“Once we found YC-1 activated by SULT1A1, it made us wonder, ‘What other compounds are active and can kill cells by the same mechanism?’ said Hall. “Can we identify other compounds in development and demonstrate that they were also active due to SULT1A1 activation? The answer was yes. We found other compounds with the same mechanism of action than YC-1.

The scientists suggest that these findings have broader implications for the development of new cancer drugs. “We believe these molecules have the potential to be an untapped class of anticancer drugs that depend on SULT1A1 for their activity against tumors,” Bardeesy said.

Researchers see YC-1 and similar molecules as prototypes for developing compounds that could be effective against important proteins on cells. Modifying different parts of these molecules could make them more specific for these proteins. The researchers talk about creating a “toolbox of SULT1A1-activated molecules” that could affect many different targets.

Such a toolbox is made up of hundreds of known molecules. In theory, the toolkit covers many types of enzymes, called sulfotransferases, which are active in different tissues of the body. For example, in addition to SULT1A1, the human sulfotransferase SULT4A1 is active in the brain. It can activate a subset of the toolbox molecules. This could be useful in the development of specific drugs for brain cancers.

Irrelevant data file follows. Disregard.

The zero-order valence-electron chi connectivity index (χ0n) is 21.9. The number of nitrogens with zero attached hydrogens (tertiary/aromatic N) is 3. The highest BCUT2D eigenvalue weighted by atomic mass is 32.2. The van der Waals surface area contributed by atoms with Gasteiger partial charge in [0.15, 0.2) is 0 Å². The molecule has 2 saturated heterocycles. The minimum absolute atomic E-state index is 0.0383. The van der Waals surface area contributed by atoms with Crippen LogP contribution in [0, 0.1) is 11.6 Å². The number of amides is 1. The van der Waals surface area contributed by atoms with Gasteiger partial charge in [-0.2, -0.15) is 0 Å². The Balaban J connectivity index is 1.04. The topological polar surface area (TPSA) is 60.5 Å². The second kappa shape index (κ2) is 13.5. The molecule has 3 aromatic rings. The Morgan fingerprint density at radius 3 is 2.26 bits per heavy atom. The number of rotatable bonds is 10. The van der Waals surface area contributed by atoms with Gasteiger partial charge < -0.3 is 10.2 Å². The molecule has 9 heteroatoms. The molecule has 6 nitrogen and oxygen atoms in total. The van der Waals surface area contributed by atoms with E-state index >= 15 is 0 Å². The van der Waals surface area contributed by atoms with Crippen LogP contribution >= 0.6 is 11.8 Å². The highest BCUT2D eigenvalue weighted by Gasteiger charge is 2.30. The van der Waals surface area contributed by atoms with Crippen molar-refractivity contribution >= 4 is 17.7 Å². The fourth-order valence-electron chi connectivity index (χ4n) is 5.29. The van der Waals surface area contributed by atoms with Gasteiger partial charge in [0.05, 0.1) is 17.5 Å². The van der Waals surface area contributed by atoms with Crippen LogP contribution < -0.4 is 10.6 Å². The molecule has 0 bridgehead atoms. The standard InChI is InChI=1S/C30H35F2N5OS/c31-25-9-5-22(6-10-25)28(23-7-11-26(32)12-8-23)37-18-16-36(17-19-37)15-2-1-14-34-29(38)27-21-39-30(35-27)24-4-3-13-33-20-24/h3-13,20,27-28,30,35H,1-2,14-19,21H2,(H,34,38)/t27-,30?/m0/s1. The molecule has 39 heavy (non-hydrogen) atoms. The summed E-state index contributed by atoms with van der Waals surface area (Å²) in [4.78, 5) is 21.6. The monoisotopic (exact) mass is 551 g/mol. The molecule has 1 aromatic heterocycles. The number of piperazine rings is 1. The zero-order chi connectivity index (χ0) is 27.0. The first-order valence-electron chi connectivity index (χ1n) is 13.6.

“We knew that SULT1A1-dependent drugs had already been identified,” Bardeesy said. “Our results suggest that there may be other SULT1A1-dependent compounds with different target ranges. Identifying these compounds and targets on cells could have potential implications for the development of other types of small molecules. and drugs, and not just limited to these cancers. It could become a new approach for certain diseases.

This work was supported by the MGH Fund for Medical Discovery Award; the Cholangiocarcinoma Foundation Christopher J. Wilke Memorial Fellowship; NCI 1K99CA245194-01, V Foundation for Cancer Research, Department of Defense Translational Team Science Award W81XWH-17-1-0491; NCI SPORE P50 CA127003; the Gallagher Chair in Gastrointestinal Cancer Research and the Target Cancer Foundation; and the MGH Award of Excellence.

About the National Center for the Advancement of Translational Sciences (NCATS): NCATS conducts and supports research into the science and workings of translation – the process by which interventions to improve health are developed and implemented – to enable more treatments to reach more patients, faster. For more information on how NCATS helps shorten the journey from scientific observation to clinical intervention, visit

About the National Institutes of Health (NIH):The NIH, the country’s medical research agency, comprises 27 institutes and centers and is part of the US Department of Health and Human Services. The NIH is the primary federal agency that conducts and supports basic, clinical, and translational medical research, and studies the causes, treatments, and cures for common and rare diseases. For more information about the NIH and its programs, visit

NIH…Transforming Discovery into Health®